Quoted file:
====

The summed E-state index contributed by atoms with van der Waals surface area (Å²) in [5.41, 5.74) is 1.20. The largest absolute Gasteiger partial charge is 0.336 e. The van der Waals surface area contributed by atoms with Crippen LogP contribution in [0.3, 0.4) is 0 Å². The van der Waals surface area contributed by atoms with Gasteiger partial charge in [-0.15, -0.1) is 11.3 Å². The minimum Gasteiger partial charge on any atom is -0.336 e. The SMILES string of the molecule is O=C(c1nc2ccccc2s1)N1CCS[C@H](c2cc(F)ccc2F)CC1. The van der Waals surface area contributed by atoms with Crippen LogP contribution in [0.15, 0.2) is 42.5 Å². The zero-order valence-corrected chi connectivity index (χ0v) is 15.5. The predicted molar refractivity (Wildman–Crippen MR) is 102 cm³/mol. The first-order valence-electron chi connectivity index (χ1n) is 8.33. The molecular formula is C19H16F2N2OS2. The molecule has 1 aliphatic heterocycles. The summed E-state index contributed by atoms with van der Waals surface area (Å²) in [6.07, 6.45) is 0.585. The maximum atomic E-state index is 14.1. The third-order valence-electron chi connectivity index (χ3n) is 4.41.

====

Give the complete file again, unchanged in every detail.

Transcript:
The summed E-state index contributed by atoms with van der Waals surface area (Å²) in [5.41, 5.74) is 1.20. The largest absolute Gasteiger partial charge is 0.336 e. The van der Waals surface area contributed by atoms with Crippen LogP contribution in [0.3, 0.4) is 0 Å². The van der Waals surface area contributed by atoms with Gasteiger partial charge in [-0.15, -0.1) is 11.3 Å². The minimum Gasteiger partial charge on any atom is -0.336 e. The SMILES string of the molecule is O=C(c1nc2ccccc2s1)N1CCS[C@H](c2cc(F)ccc2F)CC1. The van der Waals surface area contributed by atoms with Crippen LogP contribution in [0.15, 0.2) is 42.5 Å². The zero-order valence-corrected chi connectivity index (χ0v) is 15.5. The predicted molar refractivity (Wildman–Crippen MR) is 102 cm³/mol. The first-order valence-electron chi connectivity index (χ1n) is 8.33. The molecular formula is C19H16F2N2OS2. The molecule has 1 aliphatic heterocycles. The summed E-state index contributed by atoms with van der Waals surface area (Å²) in [6.07, 6.45) is 0.585. The maximum atomic E-state index is 14.1. The third-order valence-electron chi connectivity index (χ3n) is 4.41.